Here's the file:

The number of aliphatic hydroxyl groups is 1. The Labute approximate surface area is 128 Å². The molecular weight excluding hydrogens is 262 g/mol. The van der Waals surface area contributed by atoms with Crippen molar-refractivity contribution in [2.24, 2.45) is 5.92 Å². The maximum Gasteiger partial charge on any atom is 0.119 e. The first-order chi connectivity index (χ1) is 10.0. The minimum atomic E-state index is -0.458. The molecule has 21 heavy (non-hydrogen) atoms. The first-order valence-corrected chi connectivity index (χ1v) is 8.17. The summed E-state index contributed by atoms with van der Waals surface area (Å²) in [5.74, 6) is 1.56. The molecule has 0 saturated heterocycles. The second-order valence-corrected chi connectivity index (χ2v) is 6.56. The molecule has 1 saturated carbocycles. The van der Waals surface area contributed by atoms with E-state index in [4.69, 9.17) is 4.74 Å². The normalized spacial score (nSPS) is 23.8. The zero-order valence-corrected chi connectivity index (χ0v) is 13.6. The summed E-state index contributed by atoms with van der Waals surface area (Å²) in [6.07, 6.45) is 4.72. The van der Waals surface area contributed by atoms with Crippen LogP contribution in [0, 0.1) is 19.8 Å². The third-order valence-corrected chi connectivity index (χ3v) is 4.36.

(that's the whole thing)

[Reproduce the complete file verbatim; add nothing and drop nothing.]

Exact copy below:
The number of aliphatic hydroxyl groups is 1. The Labute approximate surface area is 128 Å². The molecular weight excluding hydrogens is 262 g/mol. The van der Waals surface area contributed by atoms with Crippen molar-refractivity contribution in [2.24, 2.45) is 5.92 Å². The maximum Gasteiger partial charge on any atom is 0.119 e. The first-order chi connectivity index (χ1) is 10.0. The minimum atomic E-state index is -0.458. The molecule has 21 heavy (non-hydrogen) atoms. The first-order valence-corrected chi connectivity index (χ1v) is 8.17. The summed E-state index contributed by atoms with van der Waals surface area (Å²) in [5.74, 6) is 1.56. The molecule has 0 saturated heterocycles. The second-order valence-corrected chi connectivity index (χ2v) is 6.56. The molecule has 1 saturated carbocycles. The van der Waals surface area contributed by atoms with E-state index in [4.69, 9.17) is 4.74 Å². The normalized spacial score (nSPS) is 23.8. The zero-order valence-corrected chi connectivity index (χ0v) is 13.6. The summed E-state index contributed by atoms with van der Waals surface area (Å²) in [6.07, 6.45) is 4.72. The van der Waals surface area contributed by atoms with Crippen LogP contribution in [0, 0.1) is 19.8 Å². The third-order valence-corrected chi connectivity index (χ3v) is 4.36.